5 Benefits of Music Education
Develops Language and Reasoning
Research conducted by Gavin Bidelman and Claude Alain revealed that “Musicianship in early life is associated with pervasive changes in brain function and enhanced speech-language skills.” These enhanced speech-language skills can be equated to increasing reading time.
Music, therefore, can assist with developing speech and language in children who do not like to read. In fact, the hands-on nature of music education appeals to tactile learners and increases the chances of them doing well academically.
Memorization forms an important part of learning. Dr. William R. Klemm claims that “Music training imposes a high working-memory load [which] can expand your working memory capacity and reduce the impairing effects on memory of working memory overload.”
Working memory is essentially our short-term memory. Both short-term and long-term memory are important for good academic performance. Lumen Learning points out that the goal when learning new concepts is to get them into short-term memory and then move them into long-term memory. Music will help boost your child’s short-term memory so that more concepts can be transferred to his or her long-term memory.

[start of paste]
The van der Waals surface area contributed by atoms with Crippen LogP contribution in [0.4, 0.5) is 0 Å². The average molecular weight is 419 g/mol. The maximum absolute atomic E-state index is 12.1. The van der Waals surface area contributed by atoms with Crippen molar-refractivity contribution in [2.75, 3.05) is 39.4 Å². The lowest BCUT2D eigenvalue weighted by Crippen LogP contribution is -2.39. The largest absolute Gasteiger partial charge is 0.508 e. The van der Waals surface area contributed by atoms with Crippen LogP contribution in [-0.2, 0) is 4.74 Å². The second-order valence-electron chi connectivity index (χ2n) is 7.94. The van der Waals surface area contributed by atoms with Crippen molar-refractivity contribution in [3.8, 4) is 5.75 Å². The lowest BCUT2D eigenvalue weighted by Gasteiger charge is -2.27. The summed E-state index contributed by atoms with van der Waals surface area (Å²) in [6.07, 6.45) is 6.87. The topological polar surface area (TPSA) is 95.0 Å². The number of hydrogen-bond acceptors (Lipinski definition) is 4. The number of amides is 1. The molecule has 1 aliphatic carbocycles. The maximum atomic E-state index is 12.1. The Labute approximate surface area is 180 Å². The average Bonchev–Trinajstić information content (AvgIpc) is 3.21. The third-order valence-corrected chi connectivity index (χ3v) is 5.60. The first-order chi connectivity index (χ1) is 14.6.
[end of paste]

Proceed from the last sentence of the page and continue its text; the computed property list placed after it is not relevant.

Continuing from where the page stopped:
Offers Stress Relief
Shannon Jewell’s research shows the link between music and stress relief. This research revealed that “Listening to relaxing music might help improve the stress response and health.” It was discovered that listening to classical music helped alpha-amylase levels quickly return to normal. Alpha-amylase is an enzyme found in saliva; excess amounts of this enzyme is produced during times of stress.
Therefore, encouraging your child to play and listen to calming music can help reduce his or her stress levels. Reduced stress leads to improved focus. Your child may be able to better retain the information he or she studies.
Music is a form of expressive art. Listen to the work of popular composers such as Beethoven and you will hear a myriad of emotions being conveyed in one song. There is something about finding a way to put notes together to create a perfect harmony.
A study was conducted to find a link between creativity and music. The researchers found that creativity was higher for the people who listened to classical music than it was or those who worked in silence.
Helps Children with Special Needs
Music education has also been found to help students with special needs. It helps these children improve their communication, motor and social skills. A special needs child can find a haven in music.
Putting it All Together
Music education can have a lasting impact on your child’s cognitive development. A few of these benefits include improved language and reasoning, improved memory, stress relief, greater creativity, and creating a safe environment for special needs children.